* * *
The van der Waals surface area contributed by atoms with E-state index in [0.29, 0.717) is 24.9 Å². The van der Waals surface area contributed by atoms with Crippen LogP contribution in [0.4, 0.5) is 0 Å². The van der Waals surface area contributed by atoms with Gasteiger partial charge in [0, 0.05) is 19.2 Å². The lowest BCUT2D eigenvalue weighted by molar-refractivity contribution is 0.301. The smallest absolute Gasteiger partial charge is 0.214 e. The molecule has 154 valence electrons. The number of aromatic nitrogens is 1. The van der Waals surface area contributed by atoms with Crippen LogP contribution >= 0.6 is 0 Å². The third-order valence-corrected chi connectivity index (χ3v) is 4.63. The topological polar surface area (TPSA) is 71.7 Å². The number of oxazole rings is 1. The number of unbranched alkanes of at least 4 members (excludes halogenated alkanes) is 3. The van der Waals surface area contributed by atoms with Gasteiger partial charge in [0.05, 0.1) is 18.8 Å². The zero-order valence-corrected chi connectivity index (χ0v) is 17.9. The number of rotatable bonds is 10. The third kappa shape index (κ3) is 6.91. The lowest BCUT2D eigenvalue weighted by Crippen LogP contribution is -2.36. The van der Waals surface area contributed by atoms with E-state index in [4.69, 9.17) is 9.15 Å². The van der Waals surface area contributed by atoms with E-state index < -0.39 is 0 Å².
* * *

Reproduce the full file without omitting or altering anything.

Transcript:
The van der Waals surface area contributed by atoms with E-state index in [0.29, 0.717) is 24.9 Å². The van der Waals surface area contributed by atoms with Crippen LogP contribution in [0.4, 0.5) is 0 Å². The van der Waals surface area contributed by atoms with Gasteiger partial charge in [0, 0.05) is 19.2 Å². The lowest BCUT2D eigenvalue weighted by molar-refractivity contribution is 0.301. The smallest absolute Gasteiger partial charge is 0.214 e. The molecule has 154 valence electrons. The number of aromatic nitrogens is 1. The van der Waals surface area contributed by atoms with Crippen LogP contribution >= 0.6 is 0 Å². The third-order valence-corrected chi connectivity index (χ3v) is 4.63. The topological polar surface area (TPSA) is 71.7 Å². The number of oxazole rings is 1. The number of unbranched alkanes of at least 4 members (excludes halogenated alkanes) is 3. The van der Waals surface area contributed by atoms with Gasteiger partial charge in [0.05, 0.1) is 18.8 Å². The zero-order valence-corrected chi connectivity index (χ0v) is 17.9. The number of rotatable bonds is 10. The third kappa shape index (κ3) is 6.91. The lowest BCUT2D eigenvalue weighted by Crippen LogP contribution is -2.36. The van der Waals surface area contributed by atoms with E-state index in [4.69, 9.17) is 9.15 Å². The van der Waals surface area contributed by atoms with E-state index < -0.39 is 0 Å².